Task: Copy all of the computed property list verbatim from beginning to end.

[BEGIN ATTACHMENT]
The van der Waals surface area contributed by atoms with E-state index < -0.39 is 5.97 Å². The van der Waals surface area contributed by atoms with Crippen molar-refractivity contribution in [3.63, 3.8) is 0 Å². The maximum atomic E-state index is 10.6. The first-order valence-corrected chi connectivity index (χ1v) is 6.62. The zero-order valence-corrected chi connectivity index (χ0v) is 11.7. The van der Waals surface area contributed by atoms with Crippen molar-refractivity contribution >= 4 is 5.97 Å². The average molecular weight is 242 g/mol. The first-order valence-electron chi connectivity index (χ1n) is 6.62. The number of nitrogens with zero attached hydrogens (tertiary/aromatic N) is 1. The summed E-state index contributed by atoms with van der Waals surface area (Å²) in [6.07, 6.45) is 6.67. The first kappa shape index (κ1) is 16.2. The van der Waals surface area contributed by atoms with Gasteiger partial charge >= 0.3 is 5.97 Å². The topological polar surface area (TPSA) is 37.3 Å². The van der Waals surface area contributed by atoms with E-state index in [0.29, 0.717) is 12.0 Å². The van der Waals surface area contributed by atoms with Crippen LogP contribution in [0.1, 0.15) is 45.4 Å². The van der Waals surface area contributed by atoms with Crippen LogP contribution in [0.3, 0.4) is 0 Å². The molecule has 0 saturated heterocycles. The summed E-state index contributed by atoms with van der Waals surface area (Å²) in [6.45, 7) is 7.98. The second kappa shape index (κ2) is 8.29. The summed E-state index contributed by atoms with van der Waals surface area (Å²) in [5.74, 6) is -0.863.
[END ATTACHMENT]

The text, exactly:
The van der Waals surface area contributed by atoms with E-state index < -0.39 is 5.97 Å². The van der Waals surface area contributed by atoms with Crippen molar-refractivity contribution in [3.63, 3.8) is 0 Å². The maximum atomic E-state index is 10.6. The first-order valence-corrected chi connectivity index (χ1v) is 6.62. The zero-order valence-corrected chi connectivity index (χ0v) is 11.7. The van der Waals surface area contributed by atoms with Crippen molar-refractivity contribution >= 4 is 5.97 Å². The average molecular weight is 242 g/mol. The first-order valence-electron chi connectivity index (χ1n) is 6.62. The number of nitrogens with zero attached hydrogens (tertiary/aromatic N) is 1. The summed E-state index contributed by atoms with van der Waals surface area (Å²) in [6.07, 6.45) is 6.67. The first kappa shape index (κ1) is 16.2. The van der Waals surface area contributed by atoms with Gasteiger partial charge >= 0.3 is 5.97 Å². The topological polar surface area (TPSA) is 37.3 Å². The van der Waals surface area contributed by atoms with E-state index in [0.29, 0.717) is 12.0 Å². The van der Waals surface area contributed by atoms with Crippen LogP contribution in [0.1, 0.15) is 45.4 Å². The van der Waals surface area contributed by atoms with Crippen LogP contribution in [0.3, 0.4) is 0 Å². The molecule has 0 saturated heterocycles. The summed E-state index contributed by atoms with van der Waals surface area (Å²) in [6.45, 7) is 7.98. The second kappa shape index (κ2) is 8.29. The summed E-state index contributed by atoms with van der Waals surface area (Å²) in [5.74, 6) is -0.863.